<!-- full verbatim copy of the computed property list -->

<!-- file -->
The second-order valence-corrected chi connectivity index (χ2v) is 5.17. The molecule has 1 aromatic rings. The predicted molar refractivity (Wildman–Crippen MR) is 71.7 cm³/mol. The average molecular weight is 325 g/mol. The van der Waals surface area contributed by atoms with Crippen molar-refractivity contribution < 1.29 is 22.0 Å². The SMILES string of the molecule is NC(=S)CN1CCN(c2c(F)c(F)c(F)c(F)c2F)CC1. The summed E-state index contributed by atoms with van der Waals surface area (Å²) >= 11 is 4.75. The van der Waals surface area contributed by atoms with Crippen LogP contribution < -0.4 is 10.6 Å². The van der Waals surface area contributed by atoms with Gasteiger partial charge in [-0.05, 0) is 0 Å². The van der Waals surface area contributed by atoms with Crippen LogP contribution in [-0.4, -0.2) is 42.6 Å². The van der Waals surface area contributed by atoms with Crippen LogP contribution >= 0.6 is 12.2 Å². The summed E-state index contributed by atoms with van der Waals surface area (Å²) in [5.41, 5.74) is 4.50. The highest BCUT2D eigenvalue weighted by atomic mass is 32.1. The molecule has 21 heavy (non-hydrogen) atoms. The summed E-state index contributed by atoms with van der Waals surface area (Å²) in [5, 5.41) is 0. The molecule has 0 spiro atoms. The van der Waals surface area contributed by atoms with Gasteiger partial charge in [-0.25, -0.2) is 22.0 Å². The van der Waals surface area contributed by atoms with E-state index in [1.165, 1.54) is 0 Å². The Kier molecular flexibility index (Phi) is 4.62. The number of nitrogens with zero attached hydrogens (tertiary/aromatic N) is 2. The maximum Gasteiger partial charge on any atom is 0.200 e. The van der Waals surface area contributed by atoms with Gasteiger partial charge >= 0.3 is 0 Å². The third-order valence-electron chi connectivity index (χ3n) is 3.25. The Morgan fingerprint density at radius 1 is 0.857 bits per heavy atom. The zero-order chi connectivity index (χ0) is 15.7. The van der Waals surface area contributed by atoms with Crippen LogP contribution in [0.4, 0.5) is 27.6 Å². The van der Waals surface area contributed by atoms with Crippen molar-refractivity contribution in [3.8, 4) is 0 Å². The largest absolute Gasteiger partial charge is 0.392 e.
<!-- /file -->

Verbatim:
The second-order valence-corrected chi connectivity index (χ2v) is 5.17. The molecule has 1 aromatic rings. The predicted molar refractivity (Wildman–Crippen MR) is 71.7 cm³/mol. The average molecular weight is 325 g/mol. The van der Waals surface area contributed by atoms with Crippen molar-refractivity contribution < 1.29 is 22.0 Å². The SMILES string of the molecule is NC(=S)CN1CCN(c2c(F)c(F)c(F)c(F)c2F)CC1. The summed E-state index contributed by atoms with van der Waals surface area (Å²) >= 11 is 4.75. The van der Waals surface area contributed by atoms with Crippen LogP contribution < -0.4 is 10.6 Å². The van der Waals surface area contributed by atoms with Gasteiger partial charge in [-0.05, 0) is 0 Å². The van der Waals surface area contributed by atoms with Crippen LogP contribution in [-0.4, -0.2) is 42.6 Å². The van der Waals surface area contributed by atoms with Crippen LogP contribution >= 0.6 is 12.2 Å². The summed E-state index contributed by atoms with van der Waals surface area (Å²) in [5.41, 5.74) is 4.50. The highest BCUT2D eigenvalue weighted by atomic mass is 32.1. The molecule has 21 heavy (non-hydrogen) atoms. The summed E-state index contributed by atoms with van der Waals surface area (Å²) in [5, 5.41) is 0. The molecule has 0 spiro atoms. The van der Waals surface area contributed by atoms with Gasteiger partial charge in [-0.25, -0.2) is 22.0 Å². The van der Waals surface area contributed by atoms with E-state index in [1.165, 1.54) is 0 Å². The Kier molecular flexibility index (Phi) is 4.62. The number of nitrogens with zero attached hydrogens (tertiary/aromatic N) is 2. The maximum Gasteiger partial charge on any atom is 0.200 e. The van der Waals surface area contributed by atoms with Gasteiger partial charge >= 0.3 is 0 Å². The third-order valence-electron chi connectivity index (χ3n) is 3.25. The Morgan fingerprint density at radius 1 is 0.857 bits per heavy atom. The zero-order chi connectivity index (χ0) is 15.7. The van der Waals surface area contributed by atoms with Crippen LogP contribution in [0.4, 0.5) is 27.6 Å². The van der Waals surface area contributed by atoms with Crippen molar-refractivity contribution in [3.8, 4) is 0 Å². The largest absolute Gasteiger partial charge is 0.392 e.